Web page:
Rapid Retrospect 4/28- 5/4

There aren’t enough hours in the day. Thanks to monsoons, papers, and life just sucking in general, my movie watching time was cut very short. Thankfully the movies I did see were pretty good.

Tales from the Darkside: The Movie (1990) 4/5


It’s your standard anthology, but here we have Debbie Harry who kidnaps a little boy and plans to eat him. The boy distracts her by telling tales from her favorite book. I think all of the stories are very well done, and they aren’t overly cheesy. My personal favorite is Cat from Hell just because of how the cat manages to off people. Unfortunately, this is no longer streaming on Netflix. But it’s entertaining, so I say try to find a cheap copy.

Harold and Maude (1971) 4/5
A classic from the 1970s, this is about a guy who gets his kicks by staging suicides and attending the funerals of strangers. He then meets a woman old enough to be his grandmother, and falls in love with her. It sounds bizarre, but it’s really good. I found myself laughing a few times at the “suicides”, only because Harold’s mother just steps over him or ignores him. I can see why this has a lot of fans, and I really enjoyed it.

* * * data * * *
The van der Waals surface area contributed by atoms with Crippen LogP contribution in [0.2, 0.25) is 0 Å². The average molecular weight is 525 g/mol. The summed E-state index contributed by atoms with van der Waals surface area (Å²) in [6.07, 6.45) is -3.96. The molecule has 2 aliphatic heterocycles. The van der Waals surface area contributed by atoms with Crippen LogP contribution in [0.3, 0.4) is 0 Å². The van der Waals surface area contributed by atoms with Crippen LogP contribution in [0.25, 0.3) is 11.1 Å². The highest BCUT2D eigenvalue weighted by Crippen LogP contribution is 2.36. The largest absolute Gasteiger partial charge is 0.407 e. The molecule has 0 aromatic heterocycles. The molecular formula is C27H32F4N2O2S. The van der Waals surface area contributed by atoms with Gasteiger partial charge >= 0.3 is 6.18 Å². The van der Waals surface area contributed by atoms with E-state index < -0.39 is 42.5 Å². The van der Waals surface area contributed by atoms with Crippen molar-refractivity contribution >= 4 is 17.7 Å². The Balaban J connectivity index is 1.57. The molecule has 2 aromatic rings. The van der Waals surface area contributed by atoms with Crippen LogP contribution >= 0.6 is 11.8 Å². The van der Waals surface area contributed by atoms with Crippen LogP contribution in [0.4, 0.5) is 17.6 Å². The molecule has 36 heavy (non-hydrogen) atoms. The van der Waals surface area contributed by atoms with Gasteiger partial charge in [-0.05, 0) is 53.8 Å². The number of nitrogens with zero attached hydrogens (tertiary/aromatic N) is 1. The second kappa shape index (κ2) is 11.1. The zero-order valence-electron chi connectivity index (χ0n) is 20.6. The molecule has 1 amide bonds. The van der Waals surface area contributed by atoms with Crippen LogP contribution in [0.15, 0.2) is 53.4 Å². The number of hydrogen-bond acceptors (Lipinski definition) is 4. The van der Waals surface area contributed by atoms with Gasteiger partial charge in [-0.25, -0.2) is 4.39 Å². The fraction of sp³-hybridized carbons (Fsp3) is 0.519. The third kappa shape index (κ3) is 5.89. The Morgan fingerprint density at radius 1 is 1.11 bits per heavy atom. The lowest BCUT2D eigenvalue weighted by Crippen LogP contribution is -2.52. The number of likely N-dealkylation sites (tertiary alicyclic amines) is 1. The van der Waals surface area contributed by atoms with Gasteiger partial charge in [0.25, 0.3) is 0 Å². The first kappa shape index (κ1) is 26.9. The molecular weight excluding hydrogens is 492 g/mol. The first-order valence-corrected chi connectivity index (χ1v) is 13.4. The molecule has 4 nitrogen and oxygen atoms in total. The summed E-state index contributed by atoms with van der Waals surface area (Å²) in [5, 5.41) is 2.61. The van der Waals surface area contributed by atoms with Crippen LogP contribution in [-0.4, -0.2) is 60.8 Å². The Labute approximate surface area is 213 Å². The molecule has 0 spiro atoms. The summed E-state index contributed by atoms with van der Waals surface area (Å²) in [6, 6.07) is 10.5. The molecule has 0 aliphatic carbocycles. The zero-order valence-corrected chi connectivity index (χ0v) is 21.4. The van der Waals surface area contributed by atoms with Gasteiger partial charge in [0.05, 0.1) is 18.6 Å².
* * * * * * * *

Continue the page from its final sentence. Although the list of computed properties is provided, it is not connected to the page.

They Live (1988) 4/5
Here’s another classic that I watched for the first time. I had no idea it was this awesome. If you haven’t seen it, it’s about how the world is being taken over by aliens that use subliminal messaging in consumer culture. It’s definitely social commentary, but it’s also interesting how well it has aged. Without getting political, I think the message still has a valid point today. We might not be at the mercy of aliens, but we do “consume” almost anything in sight. If it’s not your thing, at least watch it for the grand reveal. I think that’s the best final sequence I’ve ever seen.

Brain Damage (1988) 4/5
I think film-makers need to take a look at movies like Brain Damage and They Live. You can get a message across without being ridiculously offensive. Brain Damage manages to do just that with a brain eating alien that gives its host one hell of a trip. It’s gory and campy, but once you realize it’s a story about spiraling into drug addiction you can’t help but love it. This is another film from director Frank Henenlotter, who also gave us Frankenhooker and Bad Biology. That should be reason enough to go buy this.


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